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Business Class Flights to Philippines

With more than 7,000 islands making up the Philippines, the hardest decision will be which ones to visit. Manila is the capital and the main island groups are Luzon, Visayas, and Mindanao. The country’s people are warm, hospitable and family-minded; its cuisine is a delicious blend of Chinese, Spanish, Mexican, Japanese, Indonesian and Indian.

The islands have several international gateways. Ninoy Aquino is the airport at which many flights to the Philippines (and its capital Manila) land. Mactan in Cebu handles flights from Japan, Singapore, and Australia, Davao - regular flights from Indonesia and Singapore.

Manila, on Luzon, boasts one of the best preserved medieval cities in the world. Intramuros, the walled city, covering almost 160 acres, was built by the Spanish in 1571. Damaged during the Second World War, restoration work was started by Imelda Marcos, of shoe fame. Manila Cathedral is at the centre and Fort Santiago at the northwestern tip. Its colourful Chinatown is north of the Pasig river.

The islands have some of the best diving. Internationally recognised spots include Tubbataha Reef; Malapascua Island (Cebu); Balicasag Island (Bohol); Anilao, Batangas; and Puerto Galera (Mindoro).

Philippines climate

The Philippines have a tropical climate, which varies by region. The dry season runs from November to April, and the wet season from May to October. Northern islands such as Baguio and Luzon, as well as the centre, have temperatures between 16 and 32 degrees during the wet season. The temperature range drops a bit in the dry season, ranging between 13 and 23 degrees. Typhoon season lasts from June to December.

When to fly to Philippines

Peak season:

The best time to visit the Philippines and the northern and central islands is during the dry season when the days are clear and bright and rainfall is minimal.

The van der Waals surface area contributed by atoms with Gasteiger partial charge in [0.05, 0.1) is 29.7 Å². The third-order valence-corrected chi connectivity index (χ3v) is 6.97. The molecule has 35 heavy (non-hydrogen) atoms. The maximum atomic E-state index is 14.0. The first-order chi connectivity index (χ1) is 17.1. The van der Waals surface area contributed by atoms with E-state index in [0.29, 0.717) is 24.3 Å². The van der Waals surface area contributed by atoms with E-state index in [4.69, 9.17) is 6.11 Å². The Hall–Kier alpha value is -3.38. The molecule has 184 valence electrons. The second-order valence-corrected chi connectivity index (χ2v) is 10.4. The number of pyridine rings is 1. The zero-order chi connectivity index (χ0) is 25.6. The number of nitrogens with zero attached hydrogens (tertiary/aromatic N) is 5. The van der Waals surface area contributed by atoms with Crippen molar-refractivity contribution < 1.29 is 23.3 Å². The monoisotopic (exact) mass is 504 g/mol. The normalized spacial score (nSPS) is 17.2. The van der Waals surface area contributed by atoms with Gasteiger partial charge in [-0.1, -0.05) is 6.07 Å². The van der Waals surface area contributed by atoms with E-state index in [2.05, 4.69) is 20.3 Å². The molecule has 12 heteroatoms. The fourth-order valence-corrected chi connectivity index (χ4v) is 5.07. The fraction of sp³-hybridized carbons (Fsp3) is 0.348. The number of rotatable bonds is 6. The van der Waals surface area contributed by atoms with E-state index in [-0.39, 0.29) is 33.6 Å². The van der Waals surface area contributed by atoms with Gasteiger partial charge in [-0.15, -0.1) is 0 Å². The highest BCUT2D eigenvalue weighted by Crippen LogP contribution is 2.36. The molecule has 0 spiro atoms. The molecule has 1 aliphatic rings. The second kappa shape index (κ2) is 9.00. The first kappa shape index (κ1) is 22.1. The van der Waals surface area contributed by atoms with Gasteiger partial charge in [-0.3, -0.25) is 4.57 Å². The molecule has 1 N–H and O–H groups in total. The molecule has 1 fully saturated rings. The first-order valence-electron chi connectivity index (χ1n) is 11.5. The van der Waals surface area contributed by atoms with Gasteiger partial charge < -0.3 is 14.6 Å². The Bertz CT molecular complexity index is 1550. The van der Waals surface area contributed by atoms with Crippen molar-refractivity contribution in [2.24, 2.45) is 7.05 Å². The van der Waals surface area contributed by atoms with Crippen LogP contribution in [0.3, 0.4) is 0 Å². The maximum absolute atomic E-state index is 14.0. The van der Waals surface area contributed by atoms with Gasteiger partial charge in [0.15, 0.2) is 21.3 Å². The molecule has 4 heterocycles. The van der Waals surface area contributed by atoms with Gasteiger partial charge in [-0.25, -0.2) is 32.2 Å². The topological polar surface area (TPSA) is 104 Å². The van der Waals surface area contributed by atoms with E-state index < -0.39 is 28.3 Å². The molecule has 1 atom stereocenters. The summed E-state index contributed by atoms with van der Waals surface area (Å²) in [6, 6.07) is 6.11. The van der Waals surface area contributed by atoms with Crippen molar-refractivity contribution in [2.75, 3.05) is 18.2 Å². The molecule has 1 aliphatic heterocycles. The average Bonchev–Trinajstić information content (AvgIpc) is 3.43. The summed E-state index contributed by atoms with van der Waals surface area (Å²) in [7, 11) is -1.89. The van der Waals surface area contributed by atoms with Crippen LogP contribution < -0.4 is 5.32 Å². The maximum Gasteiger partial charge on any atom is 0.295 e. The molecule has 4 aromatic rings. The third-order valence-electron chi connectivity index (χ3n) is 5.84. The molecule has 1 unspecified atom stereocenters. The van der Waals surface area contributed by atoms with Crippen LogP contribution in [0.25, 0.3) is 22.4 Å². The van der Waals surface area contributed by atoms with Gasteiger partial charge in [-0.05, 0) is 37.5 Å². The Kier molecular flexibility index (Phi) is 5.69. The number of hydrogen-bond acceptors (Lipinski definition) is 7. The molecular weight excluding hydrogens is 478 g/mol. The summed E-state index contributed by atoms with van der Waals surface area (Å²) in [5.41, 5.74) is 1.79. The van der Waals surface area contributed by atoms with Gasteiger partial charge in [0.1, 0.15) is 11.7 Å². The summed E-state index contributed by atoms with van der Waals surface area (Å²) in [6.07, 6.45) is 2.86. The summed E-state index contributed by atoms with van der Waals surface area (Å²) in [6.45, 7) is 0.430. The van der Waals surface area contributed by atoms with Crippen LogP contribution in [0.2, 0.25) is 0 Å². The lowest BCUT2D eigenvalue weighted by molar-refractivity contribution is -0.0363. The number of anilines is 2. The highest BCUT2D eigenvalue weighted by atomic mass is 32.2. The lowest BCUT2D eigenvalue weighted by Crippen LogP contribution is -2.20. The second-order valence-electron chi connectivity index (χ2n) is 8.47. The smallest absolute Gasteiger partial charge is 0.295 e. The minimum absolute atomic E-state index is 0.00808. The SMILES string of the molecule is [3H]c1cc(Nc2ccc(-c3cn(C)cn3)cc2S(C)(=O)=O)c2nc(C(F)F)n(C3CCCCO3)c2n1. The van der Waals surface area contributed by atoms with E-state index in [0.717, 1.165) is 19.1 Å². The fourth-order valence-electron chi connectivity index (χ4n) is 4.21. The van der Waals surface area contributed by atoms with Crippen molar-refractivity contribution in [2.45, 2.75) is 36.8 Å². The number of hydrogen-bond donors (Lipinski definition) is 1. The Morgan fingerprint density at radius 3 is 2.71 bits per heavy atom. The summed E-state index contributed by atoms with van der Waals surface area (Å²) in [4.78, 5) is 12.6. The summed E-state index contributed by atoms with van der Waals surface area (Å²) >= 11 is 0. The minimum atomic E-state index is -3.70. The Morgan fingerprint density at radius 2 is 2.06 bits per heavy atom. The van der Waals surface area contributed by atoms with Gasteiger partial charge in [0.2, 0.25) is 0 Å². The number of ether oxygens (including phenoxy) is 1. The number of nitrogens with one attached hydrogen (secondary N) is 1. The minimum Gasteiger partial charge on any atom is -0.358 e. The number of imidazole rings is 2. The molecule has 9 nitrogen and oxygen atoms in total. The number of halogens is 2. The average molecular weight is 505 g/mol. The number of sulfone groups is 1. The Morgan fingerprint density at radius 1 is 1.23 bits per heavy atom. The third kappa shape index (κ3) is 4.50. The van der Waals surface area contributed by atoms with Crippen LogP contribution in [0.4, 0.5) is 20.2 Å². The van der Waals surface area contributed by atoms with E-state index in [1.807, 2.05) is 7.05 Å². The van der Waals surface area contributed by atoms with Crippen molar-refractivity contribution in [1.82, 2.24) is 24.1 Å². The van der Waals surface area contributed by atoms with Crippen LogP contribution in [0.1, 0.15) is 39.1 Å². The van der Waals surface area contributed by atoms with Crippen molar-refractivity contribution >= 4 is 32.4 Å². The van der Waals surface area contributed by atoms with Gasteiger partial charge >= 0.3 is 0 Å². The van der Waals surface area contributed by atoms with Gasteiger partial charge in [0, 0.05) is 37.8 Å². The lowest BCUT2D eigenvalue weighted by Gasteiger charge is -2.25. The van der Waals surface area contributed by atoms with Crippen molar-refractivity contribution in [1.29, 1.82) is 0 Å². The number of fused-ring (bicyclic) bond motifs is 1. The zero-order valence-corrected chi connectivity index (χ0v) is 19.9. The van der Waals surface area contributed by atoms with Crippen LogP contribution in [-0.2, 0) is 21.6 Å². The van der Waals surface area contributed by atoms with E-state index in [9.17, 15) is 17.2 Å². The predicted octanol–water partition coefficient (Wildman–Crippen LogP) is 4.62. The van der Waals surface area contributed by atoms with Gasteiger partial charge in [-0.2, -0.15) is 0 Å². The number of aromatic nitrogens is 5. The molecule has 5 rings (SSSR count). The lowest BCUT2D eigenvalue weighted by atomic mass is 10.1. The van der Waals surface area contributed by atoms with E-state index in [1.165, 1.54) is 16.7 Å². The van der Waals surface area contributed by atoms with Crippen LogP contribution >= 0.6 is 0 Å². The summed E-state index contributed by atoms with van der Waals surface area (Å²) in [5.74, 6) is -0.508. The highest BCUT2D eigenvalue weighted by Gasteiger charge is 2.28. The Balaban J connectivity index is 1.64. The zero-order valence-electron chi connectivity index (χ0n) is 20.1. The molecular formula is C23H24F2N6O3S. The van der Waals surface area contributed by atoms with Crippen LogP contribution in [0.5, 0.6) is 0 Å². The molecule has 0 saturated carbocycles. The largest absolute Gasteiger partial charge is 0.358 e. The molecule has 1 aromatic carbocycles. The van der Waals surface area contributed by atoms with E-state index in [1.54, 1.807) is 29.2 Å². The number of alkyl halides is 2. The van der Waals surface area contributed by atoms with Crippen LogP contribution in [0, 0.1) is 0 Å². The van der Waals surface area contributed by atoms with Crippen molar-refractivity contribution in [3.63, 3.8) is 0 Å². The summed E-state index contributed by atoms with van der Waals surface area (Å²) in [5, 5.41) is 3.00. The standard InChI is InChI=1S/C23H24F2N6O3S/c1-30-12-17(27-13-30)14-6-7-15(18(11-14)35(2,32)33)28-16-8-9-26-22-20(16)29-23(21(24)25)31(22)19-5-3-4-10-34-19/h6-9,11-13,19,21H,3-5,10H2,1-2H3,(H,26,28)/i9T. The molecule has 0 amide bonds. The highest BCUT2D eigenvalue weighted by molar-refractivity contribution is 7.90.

The south (Davao) has no distinct wet or dry seasons. Weather is constant year-round and temperatures are about 23-32 degrees. There is no bad time to visit this part of the Philippines.

Getting around Philippines

Domestic flights are a good way to get around the Philippines. Charter (helicopter and small-to-medium sized airplanes) flights are also available.

Ferry services connect the islands while cruise liners dock at the port of Manila.

The Metrotren stretches south to Carmona and Cavite and north to Meycauayan, Bulacan. In Metro Manila, the Light Railway Transit runs from Caloocan to Baclaran.

Other ways of getting around the country include taxis, buses, trikes and the jeepney. The jeepney is a classic, inspired by the American World War II army jeeps. When the American soldiers left the Philippines, surplus jeeps were sold or given to local people. The stripped-down jeeps were fitted with seats, decorated with ornaments and painted in bright colours.

The calesa is a rather touristy way of getting around. It is a traditional horse-drawn carriage brightly decorated that was introduced during the years that Spain was ruler.

Philippines insider information

  • Great spots for surfers include Cloud 9 and Tuason Point on Siargao Island, Majestics in Catanduanes and Cemento in Baler, Aurora. El Nido on Palawan Island is said to be the best diving spot in the Philippines. Also on Palawan is the Puerto Princesa Subterranean River National Park, on the Unesco World Heritage list, featuring a limestone karst landscape with an underground river.
  • A super spot for diving is Subic Bay, on the west coast of Luzon, which has a fantastic combination of wrecks such as San Quintin, a 19th-century Spanish gunboat; Oryoku Maru, a Japanese luxury liner; and New York, the ex-USS.
  • The rice terraces of the Cordilleras in Northern Luzonare more than 2,000 years old and are still in use by the Ifugao people. The terraces are fed by an irrigation system from rainforests above the terraces. A World Heritage Site, they are noted for their altitude (up to 1,500 metres) and very steep slopes (up to 70 degrees). The World Heritage Site is composed of four sites at: Banaue (Batad and Bangaan), Mayoyao (Mayoyao Central), Klangan (Nagacadan) and Hungduan.
  • Manila is the capital and within it is Intramuros, a walled city built by the Spanish in the 16th century. It was mostly destroyed during World War II, but restored in the 1980s and now has the best remnants of the Spanish era. Manila also has several museums including the National Museum and the Museum of Arts and Sciences. The American Military Cemetery and Memorial has the largest number of WWII graves; more than 17,000 soldiers lie here. Marikina City Footwear Museum is in the shoemaking district of greater Manila. The museum has about 200 pairs of shoes that used to belong to former First Lady Imelda Marcos.
  • Cebu is where Ferdinand Magellan, the explorer, first planted the flag – and a large Christian cross – for Spain in 1521. The cross hangs in a small chapel beside the Basilica Minore del Santo Nino on Magallanes Street.

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